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  Generalization of word meanings during infant sleep

Friedrich, M., Wilhelm, I., Born, J., & Friederici, A. D. (2015). Generalization of word meanings during infant sleep. Nature Communications, 6: 6004. doi:10.1038/ncomms7004.

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Item Permalink: http://hdl.handle.net/11858/00-001M-0000-0024-AC87-0 Version Permalink: http://hdl.handle.net/21.11116/0000-0003-78D1-A
Genre: Journal Article

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 Creators:
Friedrich, Manuela1, 2, Author              
Wilhelm, Ines3, 4, 5, Author
Born, Jan4, 5, Author
Friederici, Angela D.2, Author              
Affiliations:
1Department of Psychology, Humboldt University Berlin, Germany, ou_persistent22              
2Department Neuropsychology, MPI for Human Cognitive and Brain Sciences, Max Planck Society, ou_634551              
3Child Development Center (CDC), University Children’s Hospital, Zürich, Switzerland, ou_persistent22              
4Institute of Medical Psychology and Behavioral Neurobiology, Eberhard Karls University Tübingen, Germany, ou_persistent22              
5Center for Integrative Neuroscience, Eberhard Karls University Tübingen, Germany, ou_persistent22              

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Free keywords: Biological sciences, Neuroscience
 Abstract: Sleep consolidates memory and promotes generalization in adults, but it is still unknown to what extent the rapidly growing infant memory benefits from sleep. Here we show that during sleep the infant brain reorganizes recent memories and creates semantic knowledge from individual episodic experiences. Infants aged between 9 and 16 months were given the opportunity to encode both objects as specific word meanings and categories as general word meanings. Event-related potentials indicate that, initially, infants acquire only the specific but not the general word meanings. About 1.5 h later, infants who napped during the retention period, but not infants who stayed awake, remember the specific word meanings and, moreover, successfully generalize words to novel category exemplars. Independently of age, the semantic generalization effect is correlated with sleep spindle activity during the nap, suggesting that sleep spindles are involved in infant sleep-dependent brain plasticity.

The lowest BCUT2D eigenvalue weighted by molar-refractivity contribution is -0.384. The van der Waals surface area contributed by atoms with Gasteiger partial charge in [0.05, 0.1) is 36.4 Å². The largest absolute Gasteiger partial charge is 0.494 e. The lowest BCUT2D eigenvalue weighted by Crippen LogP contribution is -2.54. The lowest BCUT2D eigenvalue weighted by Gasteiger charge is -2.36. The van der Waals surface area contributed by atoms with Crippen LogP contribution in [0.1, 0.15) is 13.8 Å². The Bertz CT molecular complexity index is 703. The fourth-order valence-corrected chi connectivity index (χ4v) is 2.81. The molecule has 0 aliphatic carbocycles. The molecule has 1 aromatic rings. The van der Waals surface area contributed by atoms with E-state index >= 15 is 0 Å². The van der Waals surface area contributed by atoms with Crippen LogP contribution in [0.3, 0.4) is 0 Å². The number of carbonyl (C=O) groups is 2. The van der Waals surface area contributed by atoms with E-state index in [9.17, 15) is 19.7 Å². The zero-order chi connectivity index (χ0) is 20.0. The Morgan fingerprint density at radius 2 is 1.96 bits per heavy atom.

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Language(s): eng - English
 Dates: 2014-04-222014-12-012015-01-29
 Publication Status: Published online
 Pages: -
 Publishing info: -
 Table of Contents: -
 Rev. Method: Peer
 Identifiers: DOI: 10.1038/ncomms7004
PMID: 25633407
PMC: PMC4316748
 Degree: -

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Title: Nature Communications
  Abbreviation : Nat. Commun.
Source Genre: Journal
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Pages: - Volume / Issue: 6 Sequence Number: 6004 Start / End Page: - Identifier: ISSN: 2041-1723
CoNE: /journals/resource/2041-1723